From his “one America” speech at the Democratic national convention in 2004 through to his speech on race in Philadelphia in the spring of 2008, from his extraordinary victory speech in Chicago’s Grant Park in November of that year to his inauguration speech, following days of charged, symbolic pageantry, two months later, Barack Obama spoke of the need to tap into core, unifying values.
What set candidate Obama apart in 2008 ought to set him apart again in 2011. Yes, Obama has had a rough year on many fronts. But, despite all the anxiety and all the noise crowding into the political process from the margins, one of the surprises in polling numbers is that he remains far and away the most popular national political figure – beating out all his own party’s Congressional leadership, the GOP’s Congressional leadership, as well as outsider figures such as Sarah Palin.
Over the last six weeks, in fact, Obama’s popularity has rebounded. In part this is because he managed to wring some pretty important legislation out of the supposedly lame-duck Congressional session. In part it is because of the awful events in Tucson; the shooting of Congresswoman Giffords and numerous other victims created a sense of national mourning and provided the president with an opening to portray himself once again as a unifying, healing leader. And, in part, I would suggest, it is because he still comes off as representing more reasonable, more unifying, values than do his political opponents.
Last week, the New York Times and CBS released polling data on how Americans – and, more specifically, Americans with varying political affiliations – prioritized taxes versus government spending. Two numbers, in particular, jumped out: the first was that, despite all the hoopla about how the country as a whole is overwhelmingly hostile to any attempts to increase taxes to preserve services, in fact it’s disproportionately a Republican issue. Fully 42 percent of self-described Democrats said they would support tax increases on people like themselves (not on other people, which is how Republicans portray Democrats’ approach to taxation) to preserve government programs. By contrast, only 11 percent of Republicans said they’d tolerate a tax increase on people like themselves.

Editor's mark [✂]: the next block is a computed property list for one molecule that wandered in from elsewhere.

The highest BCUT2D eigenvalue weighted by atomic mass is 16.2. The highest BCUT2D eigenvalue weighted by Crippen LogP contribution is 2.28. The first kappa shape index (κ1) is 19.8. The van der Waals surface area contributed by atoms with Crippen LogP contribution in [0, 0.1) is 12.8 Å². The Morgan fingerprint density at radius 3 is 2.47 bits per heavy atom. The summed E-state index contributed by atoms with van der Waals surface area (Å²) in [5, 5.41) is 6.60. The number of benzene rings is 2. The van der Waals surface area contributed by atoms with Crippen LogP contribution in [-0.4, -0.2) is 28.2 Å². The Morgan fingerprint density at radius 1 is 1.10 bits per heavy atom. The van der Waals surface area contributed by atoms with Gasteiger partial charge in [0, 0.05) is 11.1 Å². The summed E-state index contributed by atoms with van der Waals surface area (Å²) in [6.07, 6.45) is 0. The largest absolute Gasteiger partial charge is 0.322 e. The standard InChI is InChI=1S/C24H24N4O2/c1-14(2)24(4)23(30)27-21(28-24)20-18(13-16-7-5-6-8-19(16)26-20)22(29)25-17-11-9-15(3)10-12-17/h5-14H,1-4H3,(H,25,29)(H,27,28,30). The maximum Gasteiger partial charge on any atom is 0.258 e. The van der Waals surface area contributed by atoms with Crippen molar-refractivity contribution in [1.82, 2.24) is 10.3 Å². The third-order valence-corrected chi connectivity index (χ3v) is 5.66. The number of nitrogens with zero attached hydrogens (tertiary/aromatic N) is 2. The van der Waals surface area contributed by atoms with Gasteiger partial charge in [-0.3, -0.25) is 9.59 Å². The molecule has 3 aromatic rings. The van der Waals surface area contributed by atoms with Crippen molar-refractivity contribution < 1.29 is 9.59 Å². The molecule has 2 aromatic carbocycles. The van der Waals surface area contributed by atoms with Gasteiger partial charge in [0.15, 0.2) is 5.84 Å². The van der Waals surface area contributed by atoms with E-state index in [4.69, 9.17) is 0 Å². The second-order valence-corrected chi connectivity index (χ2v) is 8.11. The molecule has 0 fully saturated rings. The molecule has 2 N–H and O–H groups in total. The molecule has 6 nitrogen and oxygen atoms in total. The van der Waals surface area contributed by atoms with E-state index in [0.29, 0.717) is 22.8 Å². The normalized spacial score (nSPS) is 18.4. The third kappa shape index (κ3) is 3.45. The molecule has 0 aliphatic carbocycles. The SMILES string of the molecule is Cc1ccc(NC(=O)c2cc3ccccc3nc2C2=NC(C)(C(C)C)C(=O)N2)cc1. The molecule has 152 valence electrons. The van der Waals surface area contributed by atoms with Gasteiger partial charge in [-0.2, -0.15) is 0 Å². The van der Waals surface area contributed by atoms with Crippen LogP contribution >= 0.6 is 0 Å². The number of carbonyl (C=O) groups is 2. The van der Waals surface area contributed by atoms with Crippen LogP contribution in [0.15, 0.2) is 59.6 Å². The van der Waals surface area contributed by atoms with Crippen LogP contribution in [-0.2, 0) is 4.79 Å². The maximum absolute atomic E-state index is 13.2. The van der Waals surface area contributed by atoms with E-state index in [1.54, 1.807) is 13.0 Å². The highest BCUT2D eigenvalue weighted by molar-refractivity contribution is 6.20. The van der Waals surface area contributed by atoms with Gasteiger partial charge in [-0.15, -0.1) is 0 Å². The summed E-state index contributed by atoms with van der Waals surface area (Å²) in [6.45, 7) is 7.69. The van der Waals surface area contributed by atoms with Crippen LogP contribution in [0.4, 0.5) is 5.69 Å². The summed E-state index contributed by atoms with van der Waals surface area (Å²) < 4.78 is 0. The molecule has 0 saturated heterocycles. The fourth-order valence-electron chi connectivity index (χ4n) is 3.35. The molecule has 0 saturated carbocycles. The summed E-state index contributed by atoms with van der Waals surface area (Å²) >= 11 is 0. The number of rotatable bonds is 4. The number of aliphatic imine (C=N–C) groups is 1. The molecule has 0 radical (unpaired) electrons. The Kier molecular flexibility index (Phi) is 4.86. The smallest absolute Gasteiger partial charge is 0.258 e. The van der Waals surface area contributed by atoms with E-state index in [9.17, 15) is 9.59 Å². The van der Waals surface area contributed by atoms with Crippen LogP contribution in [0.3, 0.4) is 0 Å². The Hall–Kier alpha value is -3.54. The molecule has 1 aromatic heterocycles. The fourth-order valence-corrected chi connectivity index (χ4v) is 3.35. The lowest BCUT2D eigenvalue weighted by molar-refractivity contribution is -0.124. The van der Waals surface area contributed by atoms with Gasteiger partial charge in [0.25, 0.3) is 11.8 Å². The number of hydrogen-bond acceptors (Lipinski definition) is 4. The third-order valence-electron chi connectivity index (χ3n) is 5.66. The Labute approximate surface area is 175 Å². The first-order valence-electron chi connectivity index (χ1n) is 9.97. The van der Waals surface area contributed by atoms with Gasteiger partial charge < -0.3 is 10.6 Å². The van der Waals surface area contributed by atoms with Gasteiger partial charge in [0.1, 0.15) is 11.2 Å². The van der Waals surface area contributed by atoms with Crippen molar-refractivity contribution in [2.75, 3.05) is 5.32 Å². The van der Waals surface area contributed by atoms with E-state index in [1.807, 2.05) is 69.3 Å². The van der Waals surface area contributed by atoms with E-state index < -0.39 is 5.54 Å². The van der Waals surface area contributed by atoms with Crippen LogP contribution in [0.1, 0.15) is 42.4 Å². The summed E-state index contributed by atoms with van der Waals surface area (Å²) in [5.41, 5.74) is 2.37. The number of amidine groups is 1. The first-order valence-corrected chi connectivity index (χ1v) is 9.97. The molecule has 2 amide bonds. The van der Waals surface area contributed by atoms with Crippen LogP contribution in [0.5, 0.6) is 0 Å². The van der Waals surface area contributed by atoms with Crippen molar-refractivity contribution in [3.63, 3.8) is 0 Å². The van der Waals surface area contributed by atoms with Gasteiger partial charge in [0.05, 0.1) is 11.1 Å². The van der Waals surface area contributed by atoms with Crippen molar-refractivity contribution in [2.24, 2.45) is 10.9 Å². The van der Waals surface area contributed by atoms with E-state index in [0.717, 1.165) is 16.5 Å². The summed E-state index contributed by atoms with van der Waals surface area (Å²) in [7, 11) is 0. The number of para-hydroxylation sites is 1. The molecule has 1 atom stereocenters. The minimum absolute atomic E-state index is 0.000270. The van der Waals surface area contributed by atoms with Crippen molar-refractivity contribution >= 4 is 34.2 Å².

The second number is even more revealing. When asked which domestic programs to cut first in order to reduce government spending, an astounding thirty two percent of Republicans, compared to only 13 percent of Democrats, said they’d cut aid to the unemployed and poor.
In an era of wholesale unemployment, and savage economic dislocation, of mass home foreclosures and staggering increases in reliance on food stamps and other programs intended to prevent people spiraling into total destitution, that polling data suggests an empathy gap of stunning proportions. Put simply, the GOP and a significant bloc of the party’s base are abandoning any pretense at representing a one America vision. They are putting forward a set of political, and by extension moral, priorities that play to our demons rather than our better angels, to fear rather than hope.
Obama should use the State of the Union address to reassert his moral vision of what America is and what America can one day be, to again challenge Americans to dream of better tomorrows. The Republicans are giving him ample opportunity; he ought, like Franklin Roosevelt three quarters of a century ago, to take advantage.